No means no
North Carolina Governor Roy Cooper signed new legislation into law that reforms sexual assault laws. Cooper told a group gathered in Greensboro that “Finally, in North Carolina, no means no.” The bill includes provisions to allow prosecutors to charge and convict people of sexual assault who continue to have sex with a person after being told to stop. The bill also includes provisions that it is now considered a crime to have sex with a person who is incapacitated from drugs or alcohol and makes it illegal to drug a person’s drink. 


Horse attack
Horse attacks in the area continue as a fourth horse was stabbed this week in Campobello.


The Spartanburg County Animal Control confirmed Thursday that another horse was possibly cut and had to be euthanized. The Spartanburg County Environmental Enforcement sent a press release one morning saying an injured horse was reported around during the evening on Patterson Road in Campobello. The horse had one cut on its lower leg and a puncture wound under its midsection. A veterinarian said the horse suffered the injuries 24 to 48 hours prior to being examined. 


Polk ranks in upper third for DSS custody
While not one of the highest in the state, Polk County had 47 children in department of social service custody when the North Carolina Association of County Commissioners conducted its 2019 Map Book.


Polk County ranked as the 64th highest in the state for children in state custody. Cumberland County ranked the highest with 787 children in state.


All nearby counties ranked worse than Polk, including Henderson, Rutherford and Transylvania counties. Henderson County ranked 26th highest in the state with 134 children in state custody and Rutherford County ranked 27th highest in the state with 130 children in state custody. Transylvania ranked 60th highest in the state with 50 children in state custody.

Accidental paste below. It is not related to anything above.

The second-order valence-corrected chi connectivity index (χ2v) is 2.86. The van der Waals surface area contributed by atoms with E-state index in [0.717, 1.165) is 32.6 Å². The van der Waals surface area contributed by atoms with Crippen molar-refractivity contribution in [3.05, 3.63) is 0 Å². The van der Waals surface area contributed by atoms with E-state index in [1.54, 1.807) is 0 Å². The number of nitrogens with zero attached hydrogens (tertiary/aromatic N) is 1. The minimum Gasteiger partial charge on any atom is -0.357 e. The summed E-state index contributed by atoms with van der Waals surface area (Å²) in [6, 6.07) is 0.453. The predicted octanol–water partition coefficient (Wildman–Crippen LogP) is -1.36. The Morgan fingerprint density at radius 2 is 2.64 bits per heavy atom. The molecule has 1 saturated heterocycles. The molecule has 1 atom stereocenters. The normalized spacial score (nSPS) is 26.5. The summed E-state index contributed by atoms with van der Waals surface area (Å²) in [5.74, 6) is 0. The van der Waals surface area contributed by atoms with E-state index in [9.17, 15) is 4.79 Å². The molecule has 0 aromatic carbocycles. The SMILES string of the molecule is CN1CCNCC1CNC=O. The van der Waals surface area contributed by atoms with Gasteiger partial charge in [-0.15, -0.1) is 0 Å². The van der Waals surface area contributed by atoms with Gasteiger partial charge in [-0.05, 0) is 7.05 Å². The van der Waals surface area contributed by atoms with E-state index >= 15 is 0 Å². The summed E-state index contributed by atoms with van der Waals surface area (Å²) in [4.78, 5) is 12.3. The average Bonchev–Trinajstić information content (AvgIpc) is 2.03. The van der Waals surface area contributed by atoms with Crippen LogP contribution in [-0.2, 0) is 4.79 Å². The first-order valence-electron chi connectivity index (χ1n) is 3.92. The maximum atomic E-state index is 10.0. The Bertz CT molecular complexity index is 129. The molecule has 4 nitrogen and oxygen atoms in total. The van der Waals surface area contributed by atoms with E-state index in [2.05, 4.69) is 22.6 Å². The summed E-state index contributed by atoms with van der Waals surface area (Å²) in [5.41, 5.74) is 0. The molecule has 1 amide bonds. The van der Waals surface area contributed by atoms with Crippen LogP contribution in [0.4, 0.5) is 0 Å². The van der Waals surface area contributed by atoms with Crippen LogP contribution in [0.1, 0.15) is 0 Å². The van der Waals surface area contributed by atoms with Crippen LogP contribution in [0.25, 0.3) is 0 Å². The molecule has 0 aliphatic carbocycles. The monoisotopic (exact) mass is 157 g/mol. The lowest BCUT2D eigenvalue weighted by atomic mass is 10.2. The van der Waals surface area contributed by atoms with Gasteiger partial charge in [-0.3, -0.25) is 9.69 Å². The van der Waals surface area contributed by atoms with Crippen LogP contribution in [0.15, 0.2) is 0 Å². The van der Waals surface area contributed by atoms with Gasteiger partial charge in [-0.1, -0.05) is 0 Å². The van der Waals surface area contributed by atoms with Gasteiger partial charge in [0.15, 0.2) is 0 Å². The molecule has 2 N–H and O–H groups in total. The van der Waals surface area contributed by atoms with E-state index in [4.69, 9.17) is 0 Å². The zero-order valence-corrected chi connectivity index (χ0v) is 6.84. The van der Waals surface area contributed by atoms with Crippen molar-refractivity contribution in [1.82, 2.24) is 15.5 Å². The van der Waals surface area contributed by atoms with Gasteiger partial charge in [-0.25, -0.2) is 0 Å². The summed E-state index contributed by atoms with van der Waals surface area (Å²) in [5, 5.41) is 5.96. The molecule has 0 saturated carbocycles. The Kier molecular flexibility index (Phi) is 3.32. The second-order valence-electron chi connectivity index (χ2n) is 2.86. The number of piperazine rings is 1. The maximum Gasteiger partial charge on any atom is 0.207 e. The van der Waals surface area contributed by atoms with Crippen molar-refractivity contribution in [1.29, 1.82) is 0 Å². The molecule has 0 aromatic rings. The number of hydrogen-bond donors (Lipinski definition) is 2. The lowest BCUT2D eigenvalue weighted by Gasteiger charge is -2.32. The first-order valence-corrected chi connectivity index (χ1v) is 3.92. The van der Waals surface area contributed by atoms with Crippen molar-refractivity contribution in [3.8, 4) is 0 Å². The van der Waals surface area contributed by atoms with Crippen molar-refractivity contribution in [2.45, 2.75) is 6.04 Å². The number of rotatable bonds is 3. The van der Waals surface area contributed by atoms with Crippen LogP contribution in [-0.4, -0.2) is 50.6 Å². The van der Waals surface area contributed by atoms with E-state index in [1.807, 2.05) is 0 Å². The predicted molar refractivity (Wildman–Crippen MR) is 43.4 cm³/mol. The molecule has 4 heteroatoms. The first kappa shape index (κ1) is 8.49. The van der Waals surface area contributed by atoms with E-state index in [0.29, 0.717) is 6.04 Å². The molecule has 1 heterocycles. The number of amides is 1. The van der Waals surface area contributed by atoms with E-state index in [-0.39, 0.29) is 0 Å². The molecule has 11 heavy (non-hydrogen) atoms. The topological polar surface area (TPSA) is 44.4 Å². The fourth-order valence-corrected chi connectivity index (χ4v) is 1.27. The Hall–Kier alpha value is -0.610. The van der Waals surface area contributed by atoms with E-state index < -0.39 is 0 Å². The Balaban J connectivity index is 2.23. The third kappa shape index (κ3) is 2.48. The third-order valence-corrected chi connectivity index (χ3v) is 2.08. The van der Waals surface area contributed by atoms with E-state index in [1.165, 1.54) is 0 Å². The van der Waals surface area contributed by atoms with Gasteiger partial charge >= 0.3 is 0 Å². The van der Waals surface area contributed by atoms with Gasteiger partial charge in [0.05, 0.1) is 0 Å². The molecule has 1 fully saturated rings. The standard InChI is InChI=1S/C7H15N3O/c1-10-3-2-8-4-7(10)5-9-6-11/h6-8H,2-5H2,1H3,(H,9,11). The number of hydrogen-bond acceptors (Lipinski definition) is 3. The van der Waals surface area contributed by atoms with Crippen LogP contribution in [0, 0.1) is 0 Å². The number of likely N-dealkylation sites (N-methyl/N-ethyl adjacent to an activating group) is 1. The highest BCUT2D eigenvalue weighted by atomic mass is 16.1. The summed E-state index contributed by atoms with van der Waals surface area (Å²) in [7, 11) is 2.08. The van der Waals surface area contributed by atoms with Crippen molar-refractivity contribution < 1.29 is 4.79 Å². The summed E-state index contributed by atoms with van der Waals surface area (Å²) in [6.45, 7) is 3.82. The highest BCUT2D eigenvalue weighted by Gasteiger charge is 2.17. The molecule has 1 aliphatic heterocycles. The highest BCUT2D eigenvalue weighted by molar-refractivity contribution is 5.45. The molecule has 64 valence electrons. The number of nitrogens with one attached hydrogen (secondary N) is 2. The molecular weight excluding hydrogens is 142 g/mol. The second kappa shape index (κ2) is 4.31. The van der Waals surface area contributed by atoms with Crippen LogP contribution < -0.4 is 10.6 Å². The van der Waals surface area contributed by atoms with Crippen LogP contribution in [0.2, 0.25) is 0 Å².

The lowest in the state was Gates County with zero children.


Horse attacks bring counties together
Local counties’ law enforcement members came together to answer any questions that community members may have about the ongoing horse attack investigation.


There were three counties represented at the watch group, Spartanburg County, Greenville County and Polk County. Each speaker made a point to share that the counties are working together to find the attacker.


Spartanburg County Sheriff Chuck Wright was in attendance representing Spartanburg County. Sheriff Wright shared that as of now they do not have an idea of whom or what may be responsible for the horse attacks.


Audience members questioned the officers, with one audience member asking if an animal could be the cause. That was when Spartanburg County sheriff office members shared that early one morning there was a confirmed horse attack and that trail cameras captured footage showing that a wild boar had caused significant damage to the horse.


Spartanburg County environmental enforcement director Jamie Nelson commented saying that the cuts on the horse attacked by the boar did look very similar to those of the horses attacked previously. This seemed to bring shock to everyone in attendance. 


New position in Polk
Polk County will hire a person soon to focus entirely on substance abuse prevention.


The Polk County Board of Commissioners met last week and accepted a $125,000 per year grant from Drug Free Communities. The grant will be for five years at $125,000 a year for a temporary employee as well as implementing programs. The grant will focus entirely on substance abuse prevention using proven evidence-based strategies and practices. The new employee may create a youth council to allow youth to advocate for policy changes in their communities, youth to youth mentoring opportunities, training for youth and adults in substance use prevention and more. 


In memoriam of:

Irma Jean Anderson

Annie Arledge

  1. David Ausum

Mitchell “Paco” Francsico Bolling

Richard Jay Camp

Richard “Dick” M. Cofer

Sanndra J. Connor

Lynn Thomson Floerchinger

Carol Louise Fitzpatrick

Billy H. Gilbert

Ronald Vance “Ronnie” Greene

Jacqueline Anne Hall

Ruth Hannon Hamilton

Jean Patricia Husband

Nancy Leigh Marburg

Robbin Black Martin

Andrew Perewiznyk

Evelyn Frances Davenport Petty

Susan “Anne: Ross Riggins

Harry Jan Sams

Jeannette L. Schmeichel

Mark Gregory Schweizer

Shauna Thomas

Mary Clifford Johnson Whitehurst

Terrence H. Wise (Terry)